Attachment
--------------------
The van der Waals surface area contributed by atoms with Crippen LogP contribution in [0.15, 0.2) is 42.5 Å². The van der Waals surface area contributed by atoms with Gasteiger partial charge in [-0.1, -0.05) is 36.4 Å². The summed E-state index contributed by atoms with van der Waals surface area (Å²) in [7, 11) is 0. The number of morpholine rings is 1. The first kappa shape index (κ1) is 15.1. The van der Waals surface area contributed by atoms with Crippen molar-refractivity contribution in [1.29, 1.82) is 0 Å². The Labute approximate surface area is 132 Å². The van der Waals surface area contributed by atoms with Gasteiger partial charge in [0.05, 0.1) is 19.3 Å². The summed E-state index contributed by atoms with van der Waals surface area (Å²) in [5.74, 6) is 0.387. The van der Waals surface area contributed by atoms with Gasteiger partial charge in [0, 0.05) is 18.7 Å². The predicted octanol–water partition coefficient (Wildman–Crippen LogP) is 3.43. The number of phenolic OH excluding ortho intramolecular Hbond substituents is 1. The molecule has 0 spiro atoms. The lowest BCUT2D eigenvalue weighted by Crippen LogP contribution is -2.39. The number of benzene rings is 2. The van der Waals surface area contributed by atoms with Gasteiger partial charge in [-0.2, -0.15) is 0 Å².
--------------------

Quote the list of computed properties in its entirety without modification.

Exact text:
The van der Waals surface area contributed by atoms with Crippen LogP contribution in [0.15, 0.2) is 42.5 Å². The van der Waals surface area contributed by atoms with Gasteiger partial charge in [-0.1, -0.05) is 36.4 Å². The summed E-state index contributed by atoms with van der Waals surface area (Å²) in [7, 11) is 0. The number of morpholine rings is 1. The first kappa shape index (κ1) is 15.1. The van der Waals surface area contributed by atoms with Crippen molar-refractivity contribution in [1.29, 1.82) is 0 Å². The Labute approximate surface area is 132 Å². The van der Waals surface area contributed by atoms with Gasteiger partial charge in [0.05, 0.1) is 19.3 Å². The summed E-state index contributed by atoms with van der Waals surface area (Å²) in [5.74, 6) is 0.387. The van der Waals surface area contributed by atoms with Gasteiger partial charge in [0, 0.05) is 18.7 Å². The predicted octanol–water partition coefficient (Wildman–Crippen LogP) is 3.43. The number of phenolic OH excluding ortho intramolecular Hbond substituents is 1. The molecule has 0 spiro atoms. The lowest BCUT2D eigenvalue weighted by Crippen LogP contribution is -2.39. The number of benzene rings is 2. The van der Waals surface area contributed by atoms with Gasteiger partial charge in [-0.2, -0.15) is 0 Å².